Oops, did I drool on your book cover?

I LOVE book covers. As both a writer and artist, they are the perfect combination of my passions. Over time I’ve collected a bunch of cover art, many for books I haven’t even read; I just like gazing starry-eyed at them. Here are some favorites!

the crane wife

summerlong

reckless

the vegetarian

the gracekeepers

the ghost bride

six of crows

chaos of stars

the wilds

the secret horses of briar hill

the storm

the girl of ink and stars

the tears of dark water

the river of no return

a thousand pieces of you

While assembling this I noticed I have a few recurring themes: birds, branches, birds, blue, birds, and… birds. Sounds like me.

What are the best covers you’ve found?

~ Noel

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19 thoughts on “Oops, did I drool on your book cover?

  1. Definitely some recurring themes there! All beautiful covers though. I’ve been in a cover conundrum for my own book lately and reading about best practices. Sometimes the drool-inducing cover isn’t the one that sells, sadly.

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    • Yeah, I’m sure there are lots of factors that go into it. No matter how drool-inducing it is, it has to fit the story and tone. I’m interested to hear what you’ve learned about cover practices – anything particularly helpful or surprising?

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      • Some expected things, of course. Like you said, it has to fit the story and tone. It also has to be professionally done and not created in Word or something like you often see. It’s a good idea to look at all the current bestsellers in your genre and see what they’re doing with their covers. My book doesn’t exactly fit the genre perfectly so I kind of ignored that advice. I thought that if it DIDN’T look like all the others it might stand out. But sadly, that’s not true. People gravitate to styles that look familiar, covers that look like books they’ve already read and liked. I read an article (that I can’t find now) and the author had a beautiful cover, similar in style to some you’ve posted here, but it wasn’t selling. He changed it to a cookie-cutter couple with their shirts off and a bold title, and it started selling like crazy. Kind of depressing really.

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      • Ugh, that’s disheartening. 😔 Sounds like his book was a romance? I’ve heard that genre tends to be extra strict about their formulas. For what it’s worth, I’m usually drawn to the cover that stands out, so long as it suits the type of story it is.

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      • Ahh yes, I do see what you mean. The original cover is beautiful, but I get why the new one sold better – it communicates a more understandable tone. But I think communication can still be conveyed with beauty, it’s not an either/or. It just has to be done right.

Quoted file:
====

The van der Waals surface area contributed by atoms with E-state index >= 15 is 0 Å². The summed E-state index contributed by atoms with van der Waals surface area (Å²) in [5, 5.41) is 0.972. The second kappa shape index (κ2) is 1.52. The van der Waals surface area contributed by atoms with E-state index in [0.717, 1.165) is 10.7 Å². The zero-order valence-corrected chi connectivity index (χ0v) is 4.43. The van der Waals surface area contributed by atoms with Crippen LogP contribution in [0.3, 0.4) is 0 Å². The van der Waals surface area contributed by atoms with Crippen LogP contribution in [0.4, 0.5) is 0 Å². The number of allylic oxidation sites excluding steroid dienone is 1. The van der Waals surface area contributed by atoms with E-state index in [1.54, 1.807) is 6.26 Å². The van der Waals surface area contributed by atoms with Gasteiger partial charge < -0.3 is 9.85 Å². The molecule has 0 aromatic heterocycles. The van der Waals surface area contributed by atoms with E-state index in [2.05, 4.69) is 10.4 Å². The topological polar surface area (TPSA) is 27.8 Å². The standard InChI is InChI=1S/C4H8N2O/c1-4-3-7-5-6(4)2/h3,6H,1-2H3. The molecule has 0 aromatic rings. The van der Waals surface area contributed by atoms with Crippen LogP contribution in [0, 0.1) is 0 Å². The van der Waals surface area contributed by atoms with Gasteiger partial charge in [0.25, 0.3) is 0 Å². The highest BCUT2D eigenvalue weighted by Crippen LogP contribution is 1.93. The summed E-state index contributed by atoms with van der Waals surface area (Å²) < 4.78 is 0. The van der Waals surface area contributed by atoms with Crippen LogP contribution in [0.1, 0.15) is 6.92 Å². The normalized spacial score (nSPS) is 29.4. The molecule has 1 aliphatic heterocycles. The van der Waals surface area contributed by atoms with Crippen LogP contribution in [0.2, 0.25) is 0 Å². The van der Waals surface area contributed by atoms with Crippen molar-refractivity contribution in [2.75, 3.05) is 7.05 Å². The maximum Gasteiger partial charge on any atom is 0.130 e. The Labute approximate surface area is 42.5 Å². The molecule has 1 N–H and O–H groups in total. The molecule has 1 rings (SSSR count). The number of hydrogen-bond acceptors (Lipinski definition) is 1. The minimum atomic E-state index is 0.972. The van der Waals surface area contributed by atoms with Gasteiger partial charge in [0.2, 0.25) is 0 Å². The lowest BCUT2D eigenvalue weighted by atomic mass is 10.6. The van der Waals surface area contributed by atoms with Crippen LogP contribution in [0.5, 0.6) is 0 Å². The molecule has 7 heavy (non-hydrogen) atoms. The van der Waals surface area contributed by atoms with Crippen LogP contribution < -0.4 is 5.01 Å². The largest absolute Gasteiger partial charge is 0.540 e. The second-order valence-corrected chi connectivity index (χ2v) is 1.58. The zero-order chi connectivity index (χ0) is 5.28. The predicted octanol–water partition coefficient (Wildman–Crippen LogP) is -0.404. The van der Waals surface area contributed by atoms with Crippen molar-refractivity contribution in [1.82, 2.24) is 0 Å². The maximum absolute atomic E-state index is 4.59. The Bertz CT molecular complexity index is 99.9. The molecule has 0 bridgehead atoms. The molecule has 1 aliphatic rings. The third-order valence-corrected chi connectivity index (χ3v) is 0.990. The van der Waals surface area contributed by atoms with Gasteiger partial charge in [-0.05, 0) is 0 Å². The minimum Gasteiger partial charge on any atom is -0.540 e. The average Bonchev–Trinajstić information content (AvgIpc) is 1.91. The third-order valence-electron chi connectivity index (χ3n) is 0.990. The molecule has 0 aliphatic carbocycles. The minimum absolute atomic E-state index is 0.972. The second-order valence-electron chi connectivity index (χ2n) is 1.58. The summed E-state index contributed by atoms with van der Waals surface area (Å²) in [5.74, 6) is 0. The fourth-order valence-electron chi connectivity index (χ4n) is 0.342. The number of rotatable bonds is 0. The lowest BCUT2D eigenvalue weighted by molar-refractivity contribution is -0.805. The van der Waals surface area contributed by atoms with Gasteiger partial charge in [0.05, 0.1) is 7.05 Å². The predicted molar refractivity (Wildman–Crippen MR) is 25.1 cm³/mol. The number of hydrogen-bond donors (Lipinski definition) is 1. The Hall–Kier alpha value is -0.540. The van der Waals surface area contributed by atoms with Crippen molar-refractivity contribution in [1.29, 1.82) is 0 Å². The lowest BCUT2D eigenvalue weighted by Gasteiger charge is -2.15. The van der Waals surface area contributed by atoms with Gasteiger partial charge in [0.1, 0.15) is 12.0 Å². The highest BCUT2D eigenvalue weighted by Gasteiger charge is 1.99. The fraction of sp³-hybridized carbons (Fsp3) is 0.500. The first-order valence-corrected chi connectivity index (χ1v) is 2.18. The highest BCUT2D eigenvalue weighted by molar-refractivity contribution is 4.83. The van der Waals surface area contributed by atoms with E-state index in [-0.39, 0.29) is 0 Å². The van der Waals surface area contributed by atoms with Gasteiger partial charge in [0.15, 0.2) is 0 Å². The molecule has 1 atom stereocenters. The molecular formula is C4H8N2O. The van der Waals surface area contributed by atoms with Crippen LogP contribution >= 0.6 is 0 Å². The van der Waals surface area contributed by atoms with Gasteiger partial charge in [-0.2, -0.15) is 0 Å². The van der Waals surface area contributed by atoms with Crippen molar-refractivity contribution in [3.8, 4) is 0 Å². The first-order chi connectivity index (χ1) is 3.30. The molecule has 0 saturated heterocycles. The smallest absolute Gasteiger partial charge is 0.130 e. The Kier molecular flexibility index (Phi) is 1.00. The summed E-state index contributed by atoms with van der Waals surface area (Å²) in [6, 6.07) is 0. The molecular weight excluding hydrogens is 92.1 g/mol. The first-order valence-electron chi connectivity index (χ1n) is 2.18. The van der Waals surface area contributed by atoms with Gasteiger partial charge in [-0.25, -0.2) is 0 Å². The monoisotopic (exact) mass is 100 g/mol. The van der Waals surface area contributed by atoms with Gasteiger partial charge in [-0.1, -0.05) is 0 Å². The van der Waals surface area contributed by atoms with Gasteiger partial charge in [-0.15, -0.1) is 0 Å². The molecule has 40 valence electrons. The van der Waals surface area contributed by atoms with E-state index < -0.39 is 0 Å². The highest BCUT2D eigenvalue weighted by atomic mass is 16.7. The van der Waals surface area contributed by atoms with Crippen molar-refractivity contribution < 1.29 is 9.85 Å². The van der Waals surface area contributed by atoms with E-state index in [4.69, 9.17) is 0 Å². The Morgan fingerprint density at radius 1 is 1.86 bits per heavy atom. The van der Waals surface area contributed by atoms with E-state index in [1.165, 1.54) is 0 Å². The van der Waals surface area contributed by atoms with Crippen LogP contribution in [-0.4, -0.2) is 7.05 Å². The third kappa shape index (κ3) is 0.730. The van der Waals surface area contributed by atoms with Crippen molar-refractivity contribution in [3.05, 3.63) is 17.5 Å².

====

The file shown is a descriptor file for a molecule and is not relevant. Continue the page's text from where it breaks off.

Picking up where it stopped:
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  2. Some of these are nice. I think you like whimsical looking covers!
    I just read a book called The Essex Serpent. I thought the cover was okay, but was surprised when reading the reviews on Amazon how many people commented on how much they liked the cover and may have been disappointed they didn’t enjoy the book more based on that! Still, if it got people to buy it..

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    • I do indeed like whimsical. 😀 I looked up the cover for The Essex Serpent – it’s pretty! That kind of cover is right up my alley. How did you like the story? Is it actually a fantasy novel?

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      • I wouldn’t say it is a fantasy no. It is about a widow in the 1890s and the myth of a serpent creature, but mostly it is about the relationships between the characters. I enjoyed it for the writing, some brilliant descriptions, but it wasn’t one that gripped me. I would give it 7 out of 10 if the helps!

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  3. Sooo JUST this weekend I came across this coffee table-type book that details some of the Penguin classics book covers (which are almost always GORGEOUS): http://www.penguinrandomhouse.com/books/536775/classic-penguin-cover-to-cover-by-edited-with-an-introduction-by-paul-buckley/9780143110132/

    For each cover they feature, they include background info from the designers on the choices they made and why. It looked fascinating! I thought I’d strongly hint at a loved one to buy it for me for Christmas.

    Liked by 1 person

  4. I really like the silhouette ones you picked, especially how in Six of Crow the white space between the wings is also buildings so the whole picture has layers. Personally I’m disheartened by how many stock photo model covers there are on shelves these days. I’d rather see a pretty object tied to the story than immediately lose the option to picture the characters without being told how I should see them. But after reading through the other comments I can see how some books might not sell as well because they don’t convey the right tone or story.

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